Landlords and property owners are holding their breath as the entirely unexpected markets of 2020 wind down and the rental market of 2021 is on the horizon. What seemed like a "sure-thing" last year might be completely out of the question in the year to come. So how do you prepare for what we hope is a year of recovery?
Remember that people still need homes, and that includes rental homes and apartments. While many things have shifted, many other things have stayed the same. While there's no guarantee, trends are showing us a few things we may expect for the rental market in 2021.
Location, Location, Location
High wage urban workers are continuing to work remotely, and their housing choices are no longer specific to the location of the office. This change has the strongest effect on dense, urban cities that were previously experiencing a housing shortage and high rents. Describes City Monitor, "Six of the 10 highest-rent cities in the US posted year-over-year declines, including New York, Los Angeles, and Seattle."
But don't expect this market to bottom out.
This housing market is simply softening. The drops in rent for cities like San Francisco have been under 10%, with some cities actually posting small increases in the fall of 2020. Expect to see these results near the higher end of the market, as affordable downtown housing in major cities has always been in high demand. With new construction also halted during the pandemic, the availability of new properties has reduced helping to balance out many of these changes.
Suburbs Have Room to Grow
In addition to increasingly flexible work options, being stuck inside during the pandemic has brought many renters to the realization that they need more space. The suburban outlook for single-family homes and spacious apartments continues to grow. Single-family homes now account for 39% of the nation's 47-million-strong rental market and are expected to remain a hot commodity through 2021.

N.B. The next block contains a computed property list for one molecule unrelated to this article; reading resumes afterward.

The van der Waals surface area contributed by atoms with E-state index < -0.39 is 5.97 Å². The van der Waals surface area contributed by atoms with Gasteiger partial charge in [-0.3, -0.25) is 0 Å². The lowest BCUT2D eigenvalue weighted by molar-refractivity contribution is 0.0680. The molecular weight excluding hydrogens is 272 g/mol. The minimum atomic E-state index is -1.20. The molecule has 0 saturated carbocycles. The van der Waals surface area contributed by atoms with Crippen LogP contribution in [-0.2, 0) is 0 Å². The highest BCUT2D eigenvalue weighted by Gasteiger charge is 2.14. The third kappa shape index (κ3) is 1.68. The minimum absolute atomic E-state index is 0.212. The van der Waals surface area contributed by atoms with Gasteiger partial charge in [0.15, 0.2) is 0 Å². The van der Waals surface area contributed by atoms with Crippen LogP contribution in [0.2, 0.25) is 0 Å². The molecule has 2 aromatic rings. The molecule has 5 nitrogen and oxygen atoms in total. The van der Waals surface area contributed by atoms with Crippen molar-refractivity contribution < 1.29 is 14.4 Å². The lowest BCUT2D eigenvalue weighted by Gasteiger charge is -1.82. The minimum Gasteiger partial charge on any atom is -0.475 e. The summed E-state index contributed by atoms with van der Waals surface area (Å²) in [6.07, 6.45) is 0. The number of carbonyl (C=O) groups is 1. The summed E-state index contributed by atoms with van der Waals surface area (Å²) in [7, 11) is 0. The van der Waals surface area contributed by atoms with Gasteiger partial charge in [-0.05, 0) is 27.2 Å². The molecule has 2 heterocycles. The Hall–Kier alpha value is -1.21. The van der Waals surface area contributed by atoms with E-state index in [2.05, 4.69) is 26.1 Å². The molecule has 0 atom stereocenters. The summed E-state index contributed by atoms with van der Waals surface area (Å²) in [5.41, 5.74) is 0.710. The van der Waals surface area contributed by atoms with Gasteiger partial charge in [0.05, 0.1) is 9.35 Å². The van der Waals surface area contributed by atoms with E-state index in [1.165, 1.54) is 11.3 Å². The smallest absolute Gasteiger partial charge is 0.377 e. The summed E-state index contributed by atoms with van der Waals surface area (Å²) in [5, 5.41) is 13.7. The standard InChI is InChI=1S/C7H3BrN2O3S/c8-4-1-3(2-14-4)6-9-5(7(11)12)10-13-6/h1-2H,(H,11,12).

The top rental markets for these larger units are currently:
1. Charlotte – 12.15 Rent yield
2. Orlando – 12.8% rent yield
3. Baltimore - 19.8% rent yield
4. Cincinnati – 21.6% rent yield
5. Jacksonville – 15.6% rent yield
In addition to space, trends would indicate that additional community amenities such as proximity to parks or greenspace may also help increase this demand. People want the room to move.
Eviction moratoriums have been necessary for many cities to help the populous weather the storm that is COVID-19, but for small landlords, these regulations can be devastating. While eviction protection for tenants has been widespread, this protection often hasn't extended to the property owners. The most affected are small landlords.
Since small, individual owners represent 22.7 million properties in the country, the combined lack of income and lack of relief may have widespread repercussions. While eviction moratoriums are widely designed to have tenants pay back their missed rental payments, the timeline and surety of this future income aren't guaranteed. Stretched landlords and property owners may be forced to sell instead of rent, further reducing the number of available independent rentals, especially in markets that heavily favor tenant laws.
Rental Demand Fueled by Recovery
All property owners and agencies need qualified renters with a reliable income. That reliable income may be more difficult to find as the economy slowly crawls into recovery mode over 2021. The number of qualified and available renters may be highly tied to the unemployment rates and our economic recovery as a nation.
Potential setbacks such as growing virus infections or a delayed vaccine may set this recovery back again.
Political changes from party control to stimulus packages may also provide a boom or bust effect that can trickle down to rental incomes. Homeschooling has created increases in single-income families as parents are forced to stay home as full-time caregivers. Keep a close eye on economic changes to help predict the market of available renters in your area.
The 2021 rental market is far from doom and gloom, but it will be different. The economy and local laws in your area will be your greatest indicator of potential market changes, so keep a close watch on the local news.